Amazon's carbon emissions went up by 18 percent two years running, but the company says it will still be carbon neutral before 2040
The cloud and retail giant increased the amount of electricity it used from renewable sources in 2021, according to its sustainability report for last year, published this week.
However, the direct emissions from Amazon's operations went up by 26 percent because its business expanded massively. The "Scope 3" emissions from Amazon's supply chain, which are notoriously hard to control, also went up by 21 percent, resulting in a total increase of 18 percent.
In 2020, the company's emissions went up by 19 percent, according to its first sustainability report issued last year. But the company still maintains it will "reach net-zero carbon emissions across our operations by 2040."
Can you grow - and cut emissions?
"We are proud of the progress we’ve made, but we recognize we have more to do," Amazon vice president of sustainability Kara Hurst said at the opening of a report which shows that Amazon's rate of decarbonization is not keeping pace with its growth.
"As we work to decarbonize our company, Amazon is growing rapidly," read the Environment section of the 100-page report.
The company grew its revenues 37 percent in 2021, and doubled the size of its fulfillment network, and this meant it had to scale up its physical presence. "We had to build new facilities - for both our consumer and cloud businesses - and expand our transportation network."
Amazon said it has been working to do this as efficiently as possible, using electric vehicles and buying more wind and solar power, so its energy use is better as a ratio - but not in absolute terms.
"With all of our growth in 2021, our absolute carbon emissions increased by 18 percent in 2021; however, importantly, our carbon intensity decreased by 1.9 percent."
This means that Amazon is pumping out less carbon per dollar of revenue (gross merchandise sale or GMS), but this is canceled out by the amount of growth in real terms.
"As companies invest in new products and services, and their businesses grow substantially, the focus should not be solely on a company’s carbon footprint in terms of absolute carbon emissions, but also on whether it’s lowering its carbon intensity. Over time, continued decreases in carbon intensity can lead to lower absolute emissions."
Data in the Appendix to the report (left) show that the company's carbon footprint increased on every score, except for emissions associated with its direct use of electricity - which have been driven down by aggressive use of power purchase agreements.
"While we’ve had success cutting emissions from some operations, we are still early in the process of transforming others," said the report. "Some actions and investments have immediate carbon savings, while others will take years to demonstrate results. The path to net-zero carbon has many obstacles, but we thrive on big challenges."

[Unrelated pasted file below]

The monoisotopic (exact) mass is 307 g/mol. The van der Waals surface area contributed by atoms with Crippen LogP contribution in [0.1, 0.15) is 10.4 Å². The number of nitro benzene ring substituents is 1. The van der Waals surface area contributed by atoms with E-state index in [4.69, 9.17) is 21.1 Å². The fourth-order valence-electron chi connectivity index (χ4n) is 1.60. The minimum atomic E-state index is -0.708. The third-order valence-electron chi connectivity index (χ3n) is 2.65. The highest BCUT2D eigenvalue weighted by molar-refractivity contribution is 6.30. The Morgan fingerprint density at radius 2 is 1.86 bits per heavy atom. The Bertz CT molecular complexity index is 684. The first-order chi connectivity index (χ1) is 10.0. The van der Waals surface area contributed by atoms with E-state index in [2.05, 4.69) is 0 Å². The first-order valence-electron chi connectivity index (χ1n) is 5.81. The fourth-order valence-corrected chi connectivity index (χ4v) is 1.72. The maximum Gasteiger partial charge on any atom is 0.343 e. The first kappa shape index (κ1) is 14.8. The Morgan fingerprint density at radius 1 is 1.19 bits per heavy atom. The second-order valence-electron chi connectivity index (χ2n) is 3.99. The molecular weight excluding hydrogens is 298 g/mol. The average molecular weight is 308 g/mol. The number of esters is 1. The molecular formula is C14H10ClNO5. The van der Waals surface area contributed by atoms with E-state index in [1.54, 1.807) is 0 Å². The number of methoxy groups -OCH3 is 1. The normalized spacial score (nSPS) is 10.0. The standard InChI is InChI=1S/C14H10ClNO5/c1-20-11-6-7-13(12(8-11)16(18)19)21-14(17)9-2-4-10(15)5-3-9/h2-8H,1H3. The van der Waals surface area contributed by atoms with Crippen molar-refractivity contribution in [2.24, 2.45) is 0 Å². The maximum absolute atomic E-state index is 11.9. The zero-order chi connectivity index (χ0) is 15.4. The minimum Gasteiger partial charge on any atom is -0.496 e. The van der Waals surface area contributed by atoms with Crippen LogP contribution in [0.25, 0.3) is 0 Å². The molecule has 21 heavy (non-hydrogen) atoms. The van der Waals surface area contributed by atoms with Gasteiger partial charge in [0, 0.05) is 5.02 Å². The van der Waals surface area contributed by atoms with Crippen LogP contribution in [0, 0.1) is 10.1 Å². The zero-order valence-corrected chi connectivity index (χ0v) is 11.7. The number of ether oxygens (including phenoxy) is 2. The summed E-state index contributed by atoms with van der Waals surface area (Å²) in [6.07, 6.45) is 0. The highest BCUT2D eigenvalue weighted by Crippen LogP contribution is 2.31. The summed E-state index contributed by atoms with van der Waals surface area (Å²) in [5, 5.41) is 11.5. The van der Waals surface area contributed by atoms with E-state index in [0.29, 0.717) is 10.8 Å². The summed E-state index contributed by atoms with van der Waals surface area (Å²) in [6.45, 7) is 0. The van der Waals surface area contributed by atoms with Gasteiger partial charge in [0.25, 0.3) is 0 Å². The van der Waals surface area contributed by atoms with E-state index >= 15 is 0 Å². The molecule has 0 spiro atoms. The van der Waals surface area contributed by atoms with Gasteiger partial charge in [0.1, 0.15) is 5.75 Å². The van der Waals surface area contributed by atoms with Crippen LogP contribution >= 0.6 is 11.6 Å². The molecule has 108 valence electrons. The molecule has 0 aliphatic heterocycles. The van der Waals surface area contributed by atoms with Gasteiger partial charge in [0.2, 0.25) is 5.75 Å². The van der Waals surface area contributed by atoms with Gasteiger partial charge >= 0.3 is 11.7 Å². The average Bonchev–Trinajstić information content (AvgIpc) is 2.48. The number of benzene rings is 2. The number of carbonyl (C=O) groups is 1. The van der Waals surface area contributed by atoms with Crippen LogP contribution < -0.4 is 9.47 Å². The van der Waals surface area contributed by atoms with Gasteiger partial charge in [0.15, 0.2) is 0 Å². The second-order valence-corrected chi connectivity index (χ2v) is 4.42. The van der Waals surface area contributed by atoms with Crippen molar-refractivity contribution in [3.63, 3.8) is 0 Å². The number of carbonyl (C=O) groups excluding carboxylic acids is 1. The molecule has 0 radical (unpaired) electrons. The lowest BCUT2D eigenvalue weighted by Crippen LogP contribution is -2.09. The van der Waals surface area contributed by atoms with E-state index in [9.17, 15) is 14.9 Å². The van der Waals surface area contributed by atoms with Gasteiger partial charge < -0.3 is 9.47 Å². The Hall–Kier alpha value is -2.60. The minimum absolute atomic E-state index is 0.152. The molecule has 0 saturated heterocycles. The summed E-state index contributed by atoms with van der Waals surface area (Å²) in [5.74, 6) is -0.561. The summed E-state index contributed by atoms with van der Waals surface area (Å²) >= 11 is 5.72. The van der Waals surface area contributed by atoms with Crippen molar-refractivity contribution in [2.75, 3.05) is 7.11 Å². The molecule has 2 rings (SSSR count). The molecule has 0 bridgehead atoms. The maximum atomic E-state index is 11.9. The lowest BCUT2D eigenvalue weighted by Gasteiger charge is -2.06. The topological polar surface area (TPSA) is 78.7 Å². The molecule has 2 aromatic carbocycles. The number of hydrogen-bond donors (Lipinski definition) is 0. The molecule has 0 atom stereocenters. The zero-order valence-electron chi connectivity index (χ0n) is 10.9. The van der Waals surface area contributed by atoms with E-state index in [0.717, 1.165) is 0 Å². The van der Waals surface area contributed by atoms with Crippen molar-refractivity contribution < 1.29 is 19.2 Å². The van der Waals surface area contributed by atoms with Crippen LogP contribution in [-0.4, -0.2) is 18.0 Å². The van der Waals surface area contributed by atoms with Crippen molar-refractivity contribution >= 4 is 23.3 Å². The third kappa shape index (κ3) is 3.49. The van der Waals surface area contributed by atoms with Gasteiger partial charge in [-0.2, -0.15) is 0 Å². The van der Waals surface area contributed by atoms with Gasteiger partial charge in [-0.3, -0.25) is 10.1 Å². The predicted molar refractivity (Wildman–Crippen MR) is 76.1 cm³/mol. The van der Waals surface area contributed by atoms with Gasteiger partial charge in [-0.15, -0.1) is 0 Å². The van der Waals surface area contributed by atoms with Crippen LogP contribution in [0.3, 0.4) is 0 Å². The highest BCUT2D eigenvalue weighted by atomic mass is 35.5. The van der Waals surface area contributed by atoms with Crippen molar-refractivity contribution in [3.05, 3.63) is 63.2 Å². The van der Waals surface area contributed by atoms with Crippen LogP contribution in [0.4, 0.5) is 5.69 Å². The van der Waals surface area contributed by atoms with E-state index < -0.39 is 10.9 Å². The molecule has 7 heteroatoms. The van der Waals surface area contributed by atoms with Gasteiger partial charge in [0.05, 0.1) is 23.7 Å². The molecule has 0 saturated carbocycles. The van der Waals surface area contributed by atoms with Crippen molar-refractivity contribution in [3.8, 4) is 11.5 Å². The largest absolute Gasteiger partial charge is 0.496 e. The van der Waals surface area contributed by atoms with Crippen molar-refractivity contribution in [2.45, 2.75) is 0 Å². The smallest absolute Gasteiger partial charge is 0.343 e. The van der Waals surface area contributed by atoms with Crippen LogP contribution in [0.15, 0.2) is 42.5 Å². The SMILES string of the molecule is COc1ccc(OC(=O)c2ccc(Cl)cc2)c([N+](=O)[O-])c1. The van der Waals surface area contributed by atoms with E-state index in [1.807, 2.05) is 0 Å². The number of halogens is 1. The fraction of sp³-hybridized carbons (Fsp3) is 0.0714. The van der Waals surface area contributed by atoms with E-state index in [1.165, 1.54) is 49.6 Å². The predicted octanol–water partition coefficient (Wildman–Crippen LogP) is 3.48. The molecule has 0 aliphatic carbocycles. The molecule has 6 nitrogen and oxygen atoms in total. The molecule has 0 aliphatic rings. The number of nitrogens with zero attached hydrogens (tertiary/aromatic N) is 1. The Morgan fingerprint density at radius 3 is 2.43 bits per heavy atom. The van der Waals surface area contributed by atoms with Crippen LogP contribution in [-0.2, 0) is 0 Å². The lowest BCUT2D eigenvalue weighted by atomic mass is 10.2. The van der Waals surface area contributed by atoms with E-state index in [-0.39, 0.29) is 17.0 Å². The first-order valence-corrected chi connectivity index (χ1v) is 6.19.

Amazon has reached 85 percent renewable energy in the electricity it uses directly, and plans to get that figure to 100 percent by 2025, although it should be noted that the company uses "pay as produced" PPAs instead of hourly PPAs. This means that much of the renewable electricity it is paying for is consumed by other customers, because it is not matched to Amazon's demand curves.
Amazon says it also plans to construct more sustainable buildings, and decarbonize its supply chain, but gives no dates or metrics for these goals. It did issue a Climate Pledge in 2019, but has previously sanctioned staff who criticize its environmental progress.
One of the biggest criticisms is that Amazon's promise to be net-zero "across its operations" only includes Amazon-branded goods, not those it resells from other manufacturers Other companies like Microsoft, with a broader definition of their Scope 3 emissions, have found a significantly higher footprint.
Initiatives listed in the report include buying a fleet of 100,000 electric delivery vehicles from Rivian Automotive in the States, which are due to be deployed by 2030, and investing in multiple renewable technologies.
End of the UPS?
The report did include one surprise aside, however. The environmental section includes the line: "In AWS, the team spent considerable resource innovating on power efficiency, removing the central Uninterruptible Power Supply from our data center design, integrating power supplies into our racks, and utilizing Graviton EC2 instances that use up to 60 percent less energy for the same performance than comparable Amazon EC2 instances."
DCD was aware that Amazon has been testing the use of power supply units which provide backup in the racks, that could in theory do away with the need for central UPS systems. We've not heard that this has been rolled out in a big way in Amazon data centers.
Microsoft proposed a similar idea seven years ago. But as far as we are aware, Microsoft has not removed its UPS systems.
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